What is a "Critical Access Hospital"?
What Makes Us A Critical Access Hospital
Sheridan Memorial Hospital has been designated a Critical Access Hospital, as defined by the Office of Rural Health Policy, part of The Health Resources & Services Administration of the U.S. Department of Health & Human Services.
The Critical Access Hospital (CAH) Program was established to aid in the continuation of healthcare services for rural residents. Georgia has two million rural residents who can benefit from the CAH Program.
Aids in the continuation of health care services for rural residents
Enables hospitals to be eligible for cost-based Medicare reimbursement for inpatient and outpatient services
With a signed MOA, hospitals are eligible to receive enhanced reimbursement from Medicaid and the State Health Benefit Plan (SBHP)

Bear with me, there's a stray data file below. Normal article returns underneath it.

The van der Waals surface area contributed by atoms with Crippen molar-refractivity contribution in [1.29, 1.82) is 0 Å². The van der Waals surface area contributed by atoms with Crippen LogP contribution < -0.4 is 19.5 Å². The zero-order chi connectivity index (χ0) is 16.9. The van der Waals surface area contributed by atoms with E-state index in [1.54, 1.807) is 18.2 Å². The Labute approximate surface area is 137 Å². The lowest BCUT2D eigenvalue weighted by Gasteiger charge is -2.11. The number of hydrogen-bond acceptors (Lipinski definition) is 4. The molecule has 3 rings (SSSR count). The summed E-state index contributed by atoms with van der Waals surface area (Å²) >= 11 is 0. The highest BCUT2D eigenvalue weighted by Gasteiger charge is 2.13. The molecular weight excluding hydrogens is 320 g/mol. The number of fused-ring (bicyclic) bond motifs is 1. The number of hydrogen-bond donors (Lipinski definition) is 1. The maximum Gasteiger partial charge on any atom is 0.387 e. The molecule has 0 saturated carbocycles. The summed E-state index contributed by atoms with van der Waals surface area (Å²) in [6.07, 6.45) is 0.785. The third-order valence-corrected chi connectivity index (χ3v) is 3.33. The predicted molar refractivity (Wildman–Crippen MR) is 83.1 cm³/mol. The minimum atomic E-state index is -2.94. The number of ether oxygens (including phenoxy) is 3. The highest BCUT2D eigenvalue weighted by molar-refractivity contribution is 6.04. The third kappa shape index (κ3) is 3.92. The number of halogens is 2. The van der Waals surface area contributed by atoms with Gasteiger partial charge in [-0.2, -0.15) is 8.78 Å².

A Critical Access Hospital:
Can limit services and utilize physician assistants and /or nurse practitioners in an effort to reduce their loss
May choose to maintain its current services; however, the hospital must agree to the bed size and annual impatient length of stay limits
Provides small, rural hospitals with a range of opportunities for service enhancement, quality of care improvement, and certain economies of scale through network participation
Receive enhanced Medicare reimbursement for covered in-patient services
Receive 100% of allowable costs for Medicaid out-patient services
Retain any Medicaid payment for inpatient services in excess of charges
Receive 100% of charges for outpatient services by the State Health Benefit Plan and Board of Regents Health Plan
May enroll with SHBP as their group insurance provider.
For more information on Sheridan Memorial Critical Access Hospital contact the CAH Director of Nursing at (406) 765-3736.